Well hello. I’m a BYU student hoping to major in something with enough science to get me into Medical School. I grew up on the East Coast. My favorite food group is fruits. I’m a lesbian. I’m a member of the BYU club USGA, the people there are amazing and cheer me up every single week. I didn’t really accept my sexuality until I was 14. Even after accepting it, I still sometimes fight it, try to fit the mold, lie just enough to fit in. Before I accepted it, I tried dating a couple guys, in an effort to feel whatever it is that straight girls feel. I ended up in some really bad situations, and it was just making things worse. I have some awesome guy friends, but I just can’t see them the way that I’m supposed to. I’ve dated a few girls seriously, and the months that I’ve been in those relationships are some of the best times of my life. I was also lucky that their families were supportive and accepting.
There’s always been this big romantic thing about love being blind. That we’re so advanced now, and instead of arranged marriages we can be free to love someone who’s in a different socioeconomic class, or has a different skin color. (Yet statistically speaking if you get married at BYU it’s probably two middle class white Mormons). People talk about love as if it’s some big Disney movie. The truth is my black friend and his white wife can’t even run around the mall without people assuming he’s some crazy black guy trying to rape the white chick. Yep, I read the National Geographic and learned all about kids in arranged marriages. The point is, this is usually graced over in our culture, and we focus on the happy loving couples we see getting married in Temple Square or wherever.
So we keep hearing, from movies, books, media, that love isn’t stopped by these things. Why then do we decide to draw the line at gender? What is it about two girls dancing together that signals the end of the world? Why is it that LGBTQ people feel so confused and scared that they shut themselves up in closets to avoid the persecution and the confrontations? There’s a lot that I don’t understand about the way people react to homosexuality. It’s just another thing that the LDS church, and much of society, has slid into that box marked ‘taboo’.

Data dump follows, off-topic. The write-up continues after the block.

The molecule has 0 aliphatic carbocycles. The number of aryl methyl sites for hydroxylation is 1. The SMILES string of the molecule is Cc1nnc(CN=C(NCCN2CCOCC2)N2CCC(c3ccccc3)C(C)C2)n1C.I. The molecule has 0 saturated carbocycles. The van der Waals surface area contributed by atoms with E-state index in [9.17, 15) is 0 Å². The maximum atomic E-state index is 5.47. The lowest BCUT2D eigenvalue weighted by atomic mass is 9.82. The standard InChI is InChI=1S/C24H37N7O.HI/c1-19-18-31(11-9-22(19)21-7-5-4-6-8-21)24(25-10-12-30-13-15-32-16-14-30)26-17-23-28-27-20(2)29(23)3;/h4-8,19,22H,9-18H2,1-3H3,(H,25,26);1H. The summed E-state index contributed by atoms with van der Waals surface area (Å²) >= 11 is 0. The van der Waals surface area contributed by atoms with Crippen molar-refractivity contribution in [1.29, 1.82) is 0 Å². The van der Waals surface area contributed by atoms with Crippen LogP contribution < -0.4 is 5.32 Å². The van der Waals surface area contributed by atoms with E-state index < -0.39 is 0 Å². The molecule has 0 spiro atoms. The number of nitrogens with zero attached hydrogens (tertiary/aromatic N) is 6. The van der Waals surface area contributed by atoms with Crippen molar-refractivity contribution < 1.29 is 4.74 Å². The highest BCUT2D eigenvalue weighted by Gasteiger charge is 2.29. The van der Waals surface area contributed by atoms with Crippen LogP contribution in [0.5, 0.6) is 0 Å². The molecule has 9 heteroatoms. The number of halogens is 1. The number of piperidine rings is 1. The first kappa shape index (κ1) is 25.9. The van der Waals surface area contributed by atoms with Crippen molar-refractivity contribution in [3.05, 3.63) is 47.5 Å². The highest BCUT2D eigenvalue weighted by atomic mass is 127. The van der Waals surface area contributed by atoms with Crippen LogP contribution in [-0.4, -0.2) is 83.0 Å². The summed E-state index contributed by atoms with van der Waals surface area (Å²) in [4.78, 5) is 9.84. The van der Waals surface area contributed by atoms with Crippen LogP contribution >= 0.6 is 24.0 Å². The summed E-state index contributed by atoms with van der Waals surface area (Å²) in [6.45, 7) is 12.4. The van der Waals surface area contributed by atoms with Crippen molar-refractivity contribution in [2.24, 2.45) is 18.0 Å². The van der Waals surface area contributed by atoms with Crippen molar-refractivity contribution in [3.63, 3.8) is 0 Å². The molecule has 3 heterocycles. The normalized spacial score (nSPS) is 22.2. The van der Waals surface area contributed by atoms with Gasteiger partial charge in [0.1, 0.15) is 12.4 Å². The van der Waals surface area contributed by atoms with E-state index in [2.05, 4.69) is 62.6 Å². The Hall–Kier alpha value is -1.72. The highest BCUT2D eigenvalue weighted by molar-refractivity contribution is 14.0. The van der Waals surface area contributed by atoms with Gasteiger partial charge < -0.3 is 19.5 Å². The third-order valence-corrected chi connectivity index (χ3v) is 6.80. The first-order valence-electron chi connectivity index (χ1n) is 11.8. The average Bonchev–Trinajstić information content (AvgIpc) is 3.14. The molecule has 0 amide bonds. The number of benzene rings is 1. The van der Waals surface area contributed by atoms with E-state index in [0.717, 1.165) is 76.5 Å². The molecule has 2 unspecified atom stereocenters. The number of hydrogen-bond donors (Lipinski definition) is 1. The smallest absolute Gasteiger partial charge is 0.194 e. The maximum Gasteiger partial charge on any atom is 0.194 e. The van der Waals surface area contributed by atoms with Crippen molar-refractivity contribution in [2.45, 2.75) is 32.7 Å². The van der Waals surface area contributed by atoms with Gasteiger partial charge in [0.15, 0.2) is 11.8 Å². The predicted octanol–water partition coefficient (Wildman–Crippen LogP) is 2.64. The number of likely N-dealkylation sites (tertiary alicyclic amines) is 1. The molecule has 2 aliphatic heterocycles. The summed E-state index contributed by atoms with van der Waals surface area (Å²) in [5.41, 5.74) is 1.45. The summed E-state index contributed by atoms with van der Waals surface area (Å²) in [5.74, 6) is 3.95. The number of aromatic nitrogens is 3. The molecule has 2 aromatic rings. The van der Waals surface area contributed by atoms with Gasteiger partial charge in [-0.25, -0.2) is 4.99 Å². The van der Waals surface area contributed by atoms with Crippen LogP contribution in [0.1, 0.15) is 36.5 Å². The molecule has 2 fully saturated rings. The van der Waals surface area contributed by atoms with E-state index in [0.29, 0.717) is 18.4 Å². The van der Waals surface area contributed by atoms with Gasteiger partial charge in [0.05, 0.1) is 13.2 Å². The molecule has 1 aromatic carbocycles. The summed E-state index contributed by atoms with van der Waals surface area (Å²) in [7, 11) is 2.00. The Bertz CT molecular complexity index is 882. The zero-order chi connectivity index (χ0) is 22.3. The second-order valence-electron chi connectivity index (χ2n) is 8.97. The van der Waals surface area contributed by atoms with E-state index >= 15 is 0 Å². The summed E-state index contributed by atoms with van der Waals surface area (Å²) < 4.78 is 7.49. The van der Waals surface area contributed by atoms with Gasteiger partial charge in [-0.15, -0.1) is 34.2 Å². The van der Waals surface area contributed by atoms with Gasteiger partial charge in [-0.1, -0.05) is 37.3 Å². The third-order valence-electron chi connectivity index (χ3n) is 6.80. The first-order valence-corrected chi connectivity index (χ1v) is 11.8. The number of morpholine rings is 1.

During my time working at a volunteer fire department, I made friends with a gay firefighter. One day there was a blood drive at our station. It was my first time giving blood. I was all bubbly, chatting with the people in the blood drive bus, and taking advantage of all the free juice and cookies. But there was something that really killed my groove. In the middle of all the personal questions you’re asked before you can donate blood, there’s something that sticks out like a thorn. Practicing gay men aren’t allowed to donate blood.
I sat there, watching my blood drip into a plastic bag, knowing I was doing a service, while my friend sat inside the fire station. He’s donated countless hours of service, responding to more 911 calls and putting in just as many long nights as I have. He deserves that right to serve people. Sure, there’s a higher chance that he’s got some kind of STD, and the blood bank can’t afford to spend time on someone who’s a high risk group for something like HIV. I understand that it’s not really discrimination. It’s just statistics and rational judgment. But it hurts. It hurts to know that I could sit in there, little miss perfect, getting my blood drawn to save lives, despite being a practicing lesbian. And yet my friend didn’t have that luxury.
There ya go, I just spilled a few beans that I usually keep all locked up. A little bit of the chaos in my life, typed up on a Microsoft Word page when I really should be going through my textbooks. Forgive the broken speech, run-on sentences, and grammatical errors. Hopefully this mess does you as much good as it does me. Aaand here’s a little something from my favorite poet. I figure if I tack that on to the end of this rambling post, at least there’ll be something on the page worth looking at Jhttp://www.youtube.com/watch?v=aZg0ZCYDnaY